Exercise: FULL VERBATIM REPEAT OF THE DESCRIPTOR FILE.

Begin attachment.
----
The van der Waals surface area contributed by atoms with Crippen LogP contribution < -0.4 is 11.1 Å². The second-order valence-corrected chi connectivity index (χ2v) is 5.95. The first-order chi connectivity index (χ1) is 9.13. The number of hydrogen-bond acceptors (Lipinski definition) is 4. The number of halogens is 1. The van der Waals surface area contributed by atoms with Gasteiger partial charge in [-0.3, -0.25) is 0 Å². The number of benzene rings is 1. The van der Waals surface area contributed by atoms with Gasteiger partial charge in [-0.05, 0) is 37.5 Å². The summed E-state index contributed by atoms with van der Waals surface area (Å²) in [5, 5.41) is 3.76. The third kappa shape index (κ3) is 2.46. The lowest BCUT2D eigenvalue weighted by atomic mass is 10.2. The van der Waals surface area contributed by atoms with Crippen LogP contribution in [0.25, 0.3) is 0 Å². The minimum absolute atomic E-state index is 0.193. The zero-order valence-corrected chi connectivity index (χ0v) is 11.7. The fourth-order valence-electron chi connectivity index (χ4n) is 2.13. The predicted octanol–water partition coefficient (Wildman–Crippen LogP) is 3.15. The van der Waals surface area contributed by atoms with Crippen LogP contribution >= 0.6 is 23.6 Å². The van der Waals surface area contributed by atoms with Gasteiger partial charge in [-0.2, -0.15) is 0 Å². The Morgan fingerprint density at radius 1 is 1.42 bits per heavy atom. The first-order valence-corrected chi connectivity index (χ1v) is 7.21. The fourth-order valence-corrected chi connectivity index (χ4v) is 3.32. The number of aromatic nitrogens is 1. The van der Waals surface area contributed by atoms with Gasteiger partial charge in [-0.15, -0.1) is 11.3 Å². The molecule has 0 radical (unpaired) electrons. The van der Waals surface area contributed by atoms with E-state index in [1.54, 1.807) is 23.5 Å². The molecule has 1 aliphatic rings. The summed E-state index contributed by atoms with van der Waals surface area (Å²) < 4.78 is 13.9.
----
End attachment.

The van der Waals surface area contributed by atoms with Crippen LogP contribution < -0.4 is 11.1 Å². The second-order valence-corrected chi connectivity index (χ2v) is 5.95. The first-order chi connectivity index (χ1) is 9.13. The number of hydrogen-bond acceptors (Lipinski definition) is 4. The number of halogens is 1. The van der Waals surface area contributed by atoms with Gasteiger partial charge in [-0.3, -0.25) is 0 Å². The number of benzene rings is 1. The van der Waals surface area contributed by atoms with Gasteiger partial charge in [-0.05, 0) is 37.5 Å². The summed E-state index contributed by atoms with van der Waals surface area (Å²) in [5, 5.41) is 3.76. The third kappa shape index (κ3) is 2.46. The lowest BCUT2D eigenvalue weighted by atomic mass is 10.2. The van der Waals surface area contributed by atoms with Crippen LogP contribution in [0.25, 0.3) is 0 Å². The minimum absolute atomic E-state index is 0.193. The zero-order valence-corrected chi connectivity index (χ0v) is 11.7. The fourth-order valence-electron chi connectivity index (χ4n) is 2.13. The predicted octanol–water partition coefficient (Wildman–Crippen LogP) is 3.15. The van der Waals surface area contributed by atoms with Crippen LogP contribution >= 0.6 is 23.6 Å². The van der Waals surface area contributed by atoms with Gasteiger partial charge in [-0.2, -0.15) is 0 Å². The Morgan fingerprint density at radius 1 is 1.42 bits per heavy atom. The first-order valence-corrected chi connectivity index (χ1v) is 7.21. The fourth-order valence-corrected chi connectivity index (χ4v) is 3.32. The number of aromatic nitrogens is 1. The van der Waals surface area contributed by atoms with Gasteiger partial charge in [-0.15, -0.1) is 11.3 Å². The molecule has 0 radical (unpaired) electrons. The van der Waals surface area contributed by atoms with E-state index in [1.54, 1.807) is 23.5 Å². The molecule has 1 aliphatic rings. The summed E-state index contributed by atoms with van der Waals surface area (Å²) < 4.78 is 13.9.